ERNEST MOODY BEST, Petitioner,
THE STATE BAR OF CALIFORNIA, Respondent.
L. A. No. 26609.
Supreme Court of California. In Bank.
May 15, 1962.
Ernest Moody Best, in pro. per., for Petitioner.
Garrett H. Elmore for Respondent.
This is a proceeding to review a recommendation of the Board of Governors of the State Bar of California that petitioner be disbarred.
First: That the evidence is insufficient to sustain the findings that he (a) violated rules 2 and 3 of the Rules of Professional Conduct relating to the solicitation of professional employment (52 Cal.2d 893, 896) and (b) wilfully breached his oath as an attorney “never to seek to mislead the judge or any judicial officer by an artifice or false statement of fact or law” (Bus. & Prof. Code, 6068, subd. (d)).
 In a disciplinary proceeding against an attorney, findings of fact by local administrative committees and the Board of Governors are not binding on the Supreme Court, which will weigh and pass upon the sufficiency of the evidence to sustain the findings of the board. (Rock v. State Bar, 55 Cal. 2d 724, 726  [12 Cal.Rptr. 857, 361 P.2d 585].)
 Also, the burden is upon one seeking a review of a recommendation of the Board of Governors to show that its findings are not supported by the evidence or that its recommendation is erroneous or unlawful. (Rock v. State Bar, supra, 726 .)
 In accordance with the foregoing rules, we have examined the record in the instant case and find that the findings and conclusions of respondent are sustained by the evidence, the record disclosing as follows:
After being arrested in New Mexico on a narcotics charge, Tony Campa escaped and fled to Los Angeles, where he was rearrested and confined in the Hall of Justice. His wife, Elena Campa, and his mother, Cecelia Flores, went to see him there. While they were at the Hall of Justice, one Lugo, a bondsman, whom neither of the women had ever seen before, approached them and asked what was wrong. After they told him, he stated that he knew a very good lawyer who could help them. He took them across the street to the United States Post Office Building, where he arranged for petitioner to meet them. [fn. *]*636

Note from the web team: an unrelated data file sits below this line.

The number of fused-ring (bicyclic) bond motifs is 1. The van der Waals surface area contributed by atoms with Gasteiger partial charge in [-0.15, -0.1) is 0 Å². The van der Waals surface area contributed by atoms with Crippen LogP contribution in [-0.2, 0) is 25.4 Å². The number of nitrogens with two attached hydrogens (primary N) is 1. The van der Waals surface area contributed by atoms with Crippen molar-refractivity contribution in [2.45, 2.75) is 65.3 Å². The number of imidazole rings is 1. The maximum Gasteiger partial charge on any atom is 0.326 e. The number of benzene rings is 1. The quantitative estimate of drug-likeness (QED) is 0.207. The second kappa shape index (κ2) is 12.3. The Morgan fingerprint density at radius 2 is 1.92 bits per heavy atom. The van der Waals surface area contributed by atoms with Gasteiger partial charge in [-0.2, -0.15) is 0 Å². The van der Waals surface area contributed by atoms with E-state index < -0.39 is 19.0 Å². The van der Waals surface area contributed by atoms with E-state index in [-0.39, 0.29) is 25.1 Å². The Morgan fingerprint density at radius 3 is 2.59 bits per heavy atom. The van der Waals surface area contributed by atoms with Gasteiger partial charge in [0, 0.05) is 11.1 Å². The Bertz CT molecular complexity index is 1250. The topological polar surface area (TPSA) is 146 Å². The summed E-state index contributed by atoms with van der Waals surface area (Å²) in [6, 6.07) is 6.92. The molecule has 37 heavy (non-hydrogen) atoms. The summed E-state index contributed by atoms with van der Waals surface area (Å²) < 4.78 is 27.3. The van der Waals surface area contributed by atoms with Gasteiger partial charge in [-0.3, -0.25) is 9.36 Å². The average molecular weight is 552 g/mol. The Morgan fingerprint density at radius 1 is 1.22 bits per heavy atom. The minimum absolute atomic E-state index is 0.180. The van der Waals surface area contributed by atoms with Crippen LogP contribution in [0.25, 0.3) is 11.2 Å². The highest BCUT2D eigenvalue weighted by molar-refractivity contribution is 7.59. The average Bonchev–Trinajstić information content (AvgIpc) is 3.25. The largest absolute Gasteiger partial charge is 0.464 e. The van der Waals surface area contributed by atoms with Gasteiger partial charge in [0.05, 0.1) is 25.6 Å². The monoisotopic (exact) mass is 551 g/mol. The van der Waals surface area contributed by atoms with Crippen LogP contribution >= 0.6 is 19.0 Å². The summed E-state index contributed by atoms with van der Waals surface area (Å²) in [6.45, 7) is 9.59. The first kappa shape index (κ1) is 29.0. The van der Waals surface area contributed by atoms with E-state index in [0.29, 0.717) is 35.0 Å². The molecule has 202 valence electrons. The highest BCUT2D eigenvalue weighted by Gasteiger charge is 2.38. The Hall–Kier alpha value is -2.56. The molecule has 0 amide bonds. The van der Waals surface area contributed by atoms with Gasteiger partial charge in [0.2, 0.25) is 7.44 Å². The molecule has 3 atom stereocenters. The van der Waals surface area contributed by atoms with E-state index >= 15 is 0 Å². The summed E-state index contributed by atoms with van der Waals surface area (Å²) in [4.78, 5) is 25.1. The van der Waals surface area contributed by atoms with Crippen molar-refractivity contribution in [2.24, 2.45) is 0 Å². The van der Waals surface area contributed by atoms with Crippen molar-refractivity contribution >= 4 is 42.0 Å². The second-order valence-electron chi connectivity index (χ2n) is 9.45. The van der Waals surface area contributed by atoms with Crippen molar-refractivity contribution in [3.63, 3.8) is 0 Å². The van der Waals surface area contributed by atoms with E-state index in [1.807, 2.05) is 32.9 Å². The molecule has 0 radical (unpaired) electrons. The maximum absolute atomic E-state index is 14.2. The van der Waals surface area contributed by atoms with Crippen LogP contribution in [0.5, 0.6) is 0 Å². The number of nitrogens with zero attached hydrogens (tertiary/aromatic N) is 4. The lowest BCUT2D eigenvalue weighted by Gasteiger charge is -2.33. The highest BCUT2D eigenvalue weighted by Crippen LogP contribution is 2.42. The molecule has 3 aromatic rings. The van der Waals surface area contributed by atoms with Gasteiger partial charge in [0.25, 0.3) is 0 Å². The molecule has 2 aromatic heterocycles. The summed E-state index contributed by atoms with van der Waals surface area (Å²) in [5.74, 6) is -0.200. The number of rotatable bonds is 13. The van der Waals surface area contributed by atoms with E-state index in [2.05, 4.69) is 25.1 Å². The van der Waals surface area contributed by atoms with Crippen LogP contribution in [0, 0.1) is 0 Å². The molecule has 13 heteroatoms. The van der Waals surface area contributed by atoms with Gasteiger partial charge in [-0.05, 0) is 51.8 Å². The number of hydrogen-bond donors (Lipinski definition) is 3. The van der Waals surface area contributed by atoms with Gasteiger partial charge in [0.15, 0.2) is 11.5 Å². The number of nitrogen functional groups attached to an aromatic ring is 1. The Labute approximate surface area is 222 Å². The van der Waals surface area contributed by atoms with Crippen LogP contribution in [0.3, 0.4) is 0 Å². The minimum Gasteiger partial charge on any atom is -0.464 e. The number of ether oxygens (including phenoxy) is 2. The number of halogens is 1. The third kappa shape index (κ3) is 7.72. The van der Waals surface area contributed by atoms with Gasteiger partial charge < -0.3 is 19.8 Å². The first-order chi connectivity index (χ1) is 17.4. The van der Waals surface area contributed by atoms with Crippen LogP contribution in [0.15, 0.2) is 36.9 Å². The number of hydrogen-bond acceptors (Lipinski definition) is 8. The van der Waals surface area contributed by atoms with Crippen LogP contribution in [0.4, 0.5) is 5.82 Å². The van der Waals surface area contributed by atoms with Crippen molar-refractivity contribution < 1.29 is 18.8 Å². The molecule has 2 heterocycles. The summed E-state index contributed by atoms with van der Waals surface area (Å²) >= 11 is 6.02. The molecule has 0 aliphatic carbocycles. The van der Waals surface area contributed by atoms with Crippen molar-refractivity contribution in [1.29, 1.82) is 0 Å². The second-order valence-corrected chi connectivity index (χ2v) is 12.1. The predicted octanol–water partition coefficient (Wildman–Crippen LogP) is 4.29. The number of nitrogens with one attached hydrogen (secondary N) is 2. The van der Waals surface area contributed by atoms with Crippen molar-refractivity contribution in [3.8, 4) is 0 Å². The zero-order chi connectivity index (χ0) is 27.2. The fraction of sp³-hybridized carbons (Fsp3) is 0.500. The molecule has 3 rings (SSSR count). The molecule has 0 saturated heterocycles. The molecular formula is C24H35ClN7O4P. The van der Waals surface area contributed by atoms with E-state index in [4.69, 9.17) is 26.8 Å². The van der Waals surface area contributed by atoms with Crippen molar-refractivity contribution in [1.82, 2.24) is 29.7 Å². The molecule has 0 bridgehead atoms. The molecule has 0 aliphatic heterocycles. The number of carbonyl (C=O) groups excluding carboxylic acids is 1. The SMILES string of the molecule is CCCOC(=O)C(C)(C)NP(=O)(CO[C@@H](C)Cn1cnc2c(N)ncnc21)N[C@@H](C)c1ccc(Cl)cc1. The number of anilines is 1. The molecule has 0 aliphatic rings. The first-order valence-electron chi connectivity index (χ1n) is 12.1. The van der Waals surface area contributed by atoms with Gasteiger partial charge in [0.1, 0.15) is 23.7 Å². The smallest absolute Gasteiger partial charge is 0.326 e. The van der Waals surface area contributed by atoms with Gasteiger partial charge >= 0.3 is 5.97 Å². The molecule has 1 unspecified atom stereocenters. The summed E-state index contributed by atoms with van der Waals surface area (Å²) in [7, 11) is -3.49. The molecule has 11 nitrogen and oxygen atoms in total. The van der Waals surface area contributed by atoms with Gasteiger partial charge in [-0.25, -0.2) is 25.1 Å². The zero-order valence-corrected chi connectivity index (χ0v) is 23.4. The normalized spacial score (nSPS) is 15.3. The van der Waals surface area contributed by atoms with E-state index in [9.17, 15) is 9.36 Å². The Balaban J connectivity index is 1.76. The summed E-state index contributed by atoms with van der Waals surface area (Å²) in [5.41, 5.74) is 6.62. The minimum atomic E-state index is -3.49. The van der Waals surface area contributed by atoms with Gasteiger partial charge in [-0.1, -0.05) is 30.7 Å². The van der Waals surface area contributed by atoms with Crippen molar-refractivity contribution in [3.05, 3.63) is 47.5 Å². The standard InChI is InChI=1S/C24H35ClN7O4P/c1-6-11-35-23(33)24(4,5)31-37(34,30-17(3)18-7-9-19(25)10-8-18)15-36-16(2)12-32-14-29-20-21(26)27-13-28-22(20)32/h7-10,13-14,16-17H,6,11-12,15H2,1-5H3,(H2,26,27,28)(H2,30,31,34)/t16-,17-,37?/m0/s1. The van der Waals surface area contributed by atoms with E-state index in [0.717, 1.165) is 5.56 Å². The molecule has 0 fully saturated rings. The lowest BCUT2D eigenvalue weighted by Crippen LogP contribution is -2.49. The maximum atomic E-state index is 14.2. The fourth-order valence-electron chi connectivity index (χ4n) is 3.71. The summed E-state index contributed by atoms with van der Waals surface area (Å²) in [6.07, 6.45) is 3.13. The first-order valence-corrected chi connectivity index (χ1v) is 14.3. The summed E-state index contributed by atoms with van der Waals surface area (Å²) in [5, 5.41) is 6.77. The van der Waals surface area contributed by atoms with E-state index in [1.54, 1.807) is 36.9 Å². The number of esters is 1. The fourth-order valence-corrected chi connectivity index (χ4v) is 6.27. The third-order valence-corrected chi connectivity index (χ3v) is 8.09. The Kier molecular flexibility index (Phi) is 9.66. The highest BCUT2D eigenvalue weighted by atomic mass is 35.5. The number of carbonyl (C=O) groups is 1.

Lugo informed petitioner that Tony was “in for transporting narcotics.” Petitioner told the women that he would help them but that he would charge $3,000, representing that his services would assure that Tony would either be freed or would be placed under the Youth Authority for not more than 18 months as punishment. He also stated that out of the $3,000 he would have to make payments to the government of New Mexico and the judge who would sentence Tony, and he told them to come to his office the next day.
The two women went to petitioner’s office the next day, accompanied by Tony’s brother, Martin Campa. Lugo appeared at the same time, and both petitioner and Lugo represented to the Campa family that charges of escape and suspicion of murder were pending against Tony and that such charges necessitated the professional services of an attorney. From the record, however, it seems clear that no such charges were pending.
Petitioner was later employed by the Campa family to represent Tony for an agreed fee of $3,000, of which $1,500 was paid, the balance to be paid in 30 days.
In order that venue might properly be acquired by the United States District Court for the Southern District of California in Los Angeles, Tony had, several weeks before his family employed petitioner, formally declared his intention to plead guilty to the charges against him, in accordance with rule 20 of the Federal Rules of Criminal Procedure. Although petitioner claims he did not know this, it is clear that he knew from the very beginning that the alleged offense had occurred in New Mexico and that Tony would have to be returned to that state for trial if he entered a not guilty plea.
When Tony later asked petitioner what fee arrangement he had made with the family, petitioner at first informed him that his total fee would be between $250 and $300. Some time later he admitted to Tony that the total would be $3,000, of which $1,500 had been paid. Upon learning this, Tony threatened to tell the judge.
After Tony pleaded guilty in the United States District Court in Los Angeles to the offense charged against him, a court hearing was set for his sentencing. At that hearing petitioner represented to Honorable William M. Byrne, who was presiding, that Tony had never been in trouble before. As a matter of fact, Tony had previously, to petitioner’s knowledge, been convicted on a drunk driving charge. Tony was then given a six-year sentence but with the recommendation that *637 he be sent to an available medical facility for treatment of the narcotics habit.
At the hearing Tony, after obtaining permission to make a statement, asked questions about the fee arrangement with petitioner. In seeking to justify a $3,000 fee for representing a defendant who had previously signed a rule 20 consent, petitioner told Judge Byrne, among other things, that there were pending against Tony charges of escape and suspicion of murder, to which petitioner had devoted his services as an attorney at law.